Similar to what has been occurring in the United States, labour market conditions in Canada have remained robust despite significant hikes in interest rates orchestrated by the nation’s central bank. April’s nation-wide total jobs count north of the border rose by +41,000 according to the latest Labour Force Survey conducted by Statistics Canada.
The seasonally adjusted ‘headline’ unemployment rate stayed at the 5.0% level where it’s been for five months in a row. The not-seasonally adjusted (NSA) unemployment rate calculated using the same methodology as is adopted in the U.S., known as the R-3 U rate, is perhaps more relevant. In April, R-3 was 4.2%, only a little above the comparable U.S. figure of 3.1%. Graph 1 shows how closely the Canadian and U.S. U rates have been aligned going back at least ten years.
Through the beginning one-third of this year, the average monthly increase in total employment in Canada has been +62,000 jobs. From January to April of last year, the average monthly climb was almost the same, +61,000 jobs.
The change in construction employment in the latest month was +7,000 jobs. The change in manufacturing employment was +2,000 jobs. The difference between the total number of manufacturing jobs in Canada, at 1.795 million, and the total number of construction jobs, 1.598 million, keeps narrowing. Year-over-year employment in manufacturing in April was a mere +0.2% to construction’s +3.4%. The total number of jobs in Canada is now ahead by +2.1% y/y.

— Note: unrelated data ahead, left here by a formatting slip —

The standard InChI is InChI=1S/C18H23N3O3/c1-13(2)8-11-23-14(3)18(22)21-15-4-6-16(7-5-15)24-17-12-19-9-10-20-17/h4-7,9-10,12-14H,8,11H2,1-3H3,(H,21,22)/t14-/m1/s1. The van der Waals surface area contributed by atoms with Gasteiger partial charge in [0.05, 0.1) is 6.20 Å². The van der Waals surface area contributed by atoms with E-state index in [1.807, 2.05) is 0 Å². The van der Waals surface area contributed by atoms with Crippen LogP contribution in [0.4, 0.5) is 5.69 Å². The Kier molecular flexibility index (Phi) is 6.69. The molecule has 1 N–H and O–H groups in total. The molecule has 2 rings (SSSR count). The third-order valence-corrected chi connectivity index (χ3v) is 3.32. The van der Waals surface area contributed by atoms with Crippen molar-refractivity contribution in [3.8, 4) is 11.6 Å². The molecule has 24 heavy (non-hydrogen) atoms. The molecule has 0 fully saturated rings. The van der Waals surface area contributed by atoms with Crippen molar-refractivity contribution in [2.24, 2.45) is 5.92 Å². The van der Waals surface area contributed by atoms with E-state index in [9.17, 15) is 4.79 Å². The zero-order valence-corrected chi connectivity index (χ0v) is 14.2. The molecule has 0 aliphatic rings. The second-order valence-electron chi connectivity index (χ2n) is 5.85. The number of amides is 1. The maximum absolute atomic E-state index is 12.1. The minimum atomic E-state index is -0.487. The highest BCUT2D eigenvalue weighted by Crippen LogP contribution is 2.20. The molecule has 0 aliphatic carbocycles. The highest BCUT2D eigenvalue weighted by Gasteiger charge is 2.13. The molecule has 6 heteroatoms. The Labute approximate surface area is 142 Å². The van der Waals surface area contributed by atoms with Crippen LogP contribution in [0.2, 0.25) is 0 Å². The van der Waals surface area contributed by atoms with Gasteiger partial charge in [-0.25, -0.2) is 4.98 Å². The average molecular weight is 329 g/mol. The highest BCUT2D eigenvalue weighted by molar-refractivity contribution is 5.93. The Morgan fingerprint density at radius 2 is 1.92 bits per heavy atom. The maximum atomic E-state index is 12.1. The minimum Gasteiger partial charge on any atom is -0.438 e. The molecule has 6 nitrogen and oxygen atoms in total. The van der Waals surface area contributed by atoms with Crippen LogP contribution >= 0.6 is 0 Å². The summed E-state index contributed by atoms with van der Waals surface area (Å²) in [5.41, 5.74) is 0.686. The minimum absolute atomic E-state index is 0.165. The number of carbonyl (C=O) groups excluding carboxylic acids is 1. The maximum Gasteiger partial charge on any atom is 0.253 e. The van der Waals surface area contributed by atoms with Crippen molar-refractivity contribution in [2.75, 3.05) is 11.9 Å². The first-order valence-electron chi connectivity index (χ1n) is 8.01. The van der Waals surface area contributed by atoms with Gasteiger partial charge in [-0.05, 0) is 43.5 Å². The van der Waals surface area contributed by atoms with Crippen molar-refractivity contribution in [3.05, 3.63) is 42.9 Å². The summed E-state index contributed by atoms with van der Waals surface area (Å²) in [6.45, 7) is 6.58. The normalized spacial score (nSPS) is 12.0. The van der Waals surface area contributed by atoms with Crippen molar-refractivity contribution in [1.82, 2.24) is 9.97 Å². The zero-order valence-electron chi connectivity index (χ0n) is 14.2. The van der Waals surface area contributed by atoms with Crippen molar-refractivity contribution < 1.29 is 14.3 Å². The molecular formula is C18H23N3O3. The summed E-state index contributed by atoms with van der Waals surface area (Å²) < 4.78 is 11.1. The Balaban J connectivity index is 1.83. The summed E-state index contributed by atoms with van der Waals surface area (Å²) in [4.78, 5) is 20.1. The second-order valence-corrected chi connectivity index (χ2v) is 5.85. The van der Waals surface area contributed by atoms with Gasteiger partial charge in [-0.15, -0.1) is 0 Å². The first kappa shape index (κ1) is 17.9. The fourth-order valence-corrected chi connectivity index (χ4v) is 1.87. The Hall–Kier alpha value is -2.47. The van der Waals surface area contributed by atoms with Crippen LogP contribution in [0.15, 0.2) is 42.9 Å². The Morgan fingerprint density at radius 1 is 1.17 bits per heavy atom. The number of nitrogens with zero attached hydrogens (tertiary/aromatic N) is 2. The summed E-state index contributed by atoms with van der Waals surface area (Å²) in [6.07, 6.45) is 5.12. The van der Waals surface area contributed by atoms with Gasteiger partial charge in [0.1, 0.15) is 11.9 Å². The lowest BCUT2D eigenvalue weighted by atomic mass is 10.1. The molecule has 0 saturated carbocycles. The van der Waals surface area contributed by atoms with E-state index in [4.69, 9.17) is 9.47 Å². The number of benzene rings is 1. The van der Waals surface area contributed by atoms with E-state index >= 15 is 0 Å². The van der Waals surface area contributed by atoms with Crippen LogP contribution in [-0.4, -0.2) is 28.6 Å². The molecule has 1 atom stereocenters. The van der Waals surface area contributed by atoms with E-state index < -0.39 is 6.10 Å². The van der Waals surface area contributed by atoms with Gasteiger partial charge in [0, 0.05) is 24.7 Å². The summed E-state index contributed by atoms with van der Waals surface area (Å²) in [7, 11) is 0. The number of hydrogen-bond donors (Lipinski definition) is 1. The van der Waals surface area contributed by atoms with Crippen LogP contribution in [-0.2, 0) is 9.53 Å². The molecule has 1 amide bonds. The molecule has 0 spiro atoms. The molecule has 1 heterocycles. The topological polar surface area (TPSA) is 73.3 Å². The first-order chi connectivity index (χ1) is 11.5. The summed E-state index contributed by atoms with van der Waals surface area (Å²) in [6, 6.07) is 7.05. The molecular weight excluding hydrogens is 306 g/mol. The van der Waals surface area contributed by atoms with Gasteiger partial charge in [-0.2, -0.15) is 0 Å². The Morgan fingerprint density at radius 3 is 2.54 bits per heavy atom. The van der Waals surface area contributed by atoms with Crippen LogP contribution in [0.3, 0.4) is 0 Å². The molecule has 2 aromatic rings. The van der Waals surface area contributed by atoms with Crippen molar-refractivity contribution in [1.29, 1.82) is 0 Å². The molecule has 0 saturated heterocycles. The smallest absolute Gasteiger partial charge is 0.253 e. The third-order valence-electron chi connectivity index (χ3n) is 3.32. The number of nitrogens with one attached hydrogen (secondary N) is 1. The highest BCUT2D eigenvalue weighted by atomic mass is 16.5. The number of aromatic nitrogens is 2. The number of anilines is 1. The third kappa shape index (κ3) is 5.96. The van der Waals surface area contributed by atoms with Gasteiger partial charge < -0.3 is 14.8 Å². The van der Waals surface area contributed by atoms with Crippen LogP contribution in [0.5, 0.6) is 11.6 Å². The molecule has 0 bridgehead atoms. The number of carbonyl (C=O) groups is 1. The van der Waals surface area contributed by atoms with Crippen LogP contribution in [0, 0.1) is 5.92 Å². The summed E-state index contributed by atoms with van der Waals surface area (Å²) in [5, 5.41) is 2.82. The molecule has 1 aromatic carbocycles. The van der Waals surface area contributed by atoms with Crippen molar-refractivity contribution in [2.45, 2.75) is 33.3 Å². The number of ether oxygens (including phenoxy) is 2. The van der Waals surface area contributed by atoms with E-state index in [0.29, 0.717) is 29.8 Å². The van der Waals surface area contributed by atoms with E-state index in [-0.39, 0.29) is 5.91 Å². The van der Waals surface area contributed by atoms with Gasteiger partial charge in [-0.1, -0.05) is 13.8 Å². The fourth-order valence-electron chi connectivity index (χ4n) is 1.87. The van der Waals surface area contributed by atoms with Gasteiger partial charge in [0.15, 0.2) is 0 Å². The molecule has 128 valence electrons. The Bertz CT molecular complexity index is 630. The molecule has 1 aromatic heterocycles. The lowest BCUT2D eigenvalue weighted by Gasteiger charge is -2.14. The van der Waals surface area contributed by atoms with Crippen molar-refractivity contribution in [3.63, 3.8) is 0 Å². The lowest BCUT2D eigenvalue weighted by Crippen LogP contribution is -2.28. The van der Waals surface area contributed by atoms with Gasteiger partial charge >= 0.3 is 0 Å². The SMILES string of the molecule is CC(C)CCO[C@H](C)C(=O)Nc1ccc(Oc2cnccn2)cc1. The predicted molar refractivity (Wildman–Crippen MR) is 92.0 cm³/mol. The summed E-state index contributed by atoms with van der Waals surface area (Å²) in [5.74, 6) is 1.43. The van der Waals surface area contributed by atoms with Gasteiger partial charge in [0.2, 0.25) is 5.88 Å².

The jump in average hourly earnings for all jobs in Canada has been +6.2% according to Statcan’s latest reckoning. The +6.2% advance is spread over all industries, union and non-union, full and part-time, and may well not reflect one’s own experience. Nevertheless, it does suggest that Canadians are staying ahead of the game with respect to purchasing power, since the all-items Consumer Price Index (CPI) inflation rate has been beaten down to +4.3% y/y.
The Bank of Canada’s key policy-setting interest rate, the ‘overnight rate’, is currently 4.50% and will almost certainly be kept static into late-stage 2023, when some easing may be initiated. Of course, this is under the hypothesis of no huge shock on the inflation front.
Oxford Economics, which is ConstructConnect’s partner in construction ‘starts’ and ‘put-in-place’ forecasting, is calling for Canada’s ‘real’ (inflation adjusted) gross domestic product (GDP) change to be -0.3% in 2023, +1.3% in 2024, and then a much improved +3.5% in 2025. The economy is being forced to play a waiting game until it can sail on smoother waters.
Provincially, only Quebec can boast of having an unemployment rate that is lower than the national figure (4.1% vs 5.0%) and a rate of jobs creation higher than the Canada-wide statistic, (+2.6% to +2.1%). Unexpectedly, though, Quebec among the nation’s largest-population provinces, is having the poorest year so far for housing starts in number of units, -41% year to date. Alberta is at 0.0%; Ontario, +3.0%; and B.C., an impressive +39%.
Alex Carrick is Chief Economist for ConstructConnect. He has delivered presentations throughout North America on the U.S., Canadian and world construction outlooks. Mr. Carrick has been with the company since 1985. Links to his numerous articles are featured on Twitter @ConstructConnx, which has 50,000 followers.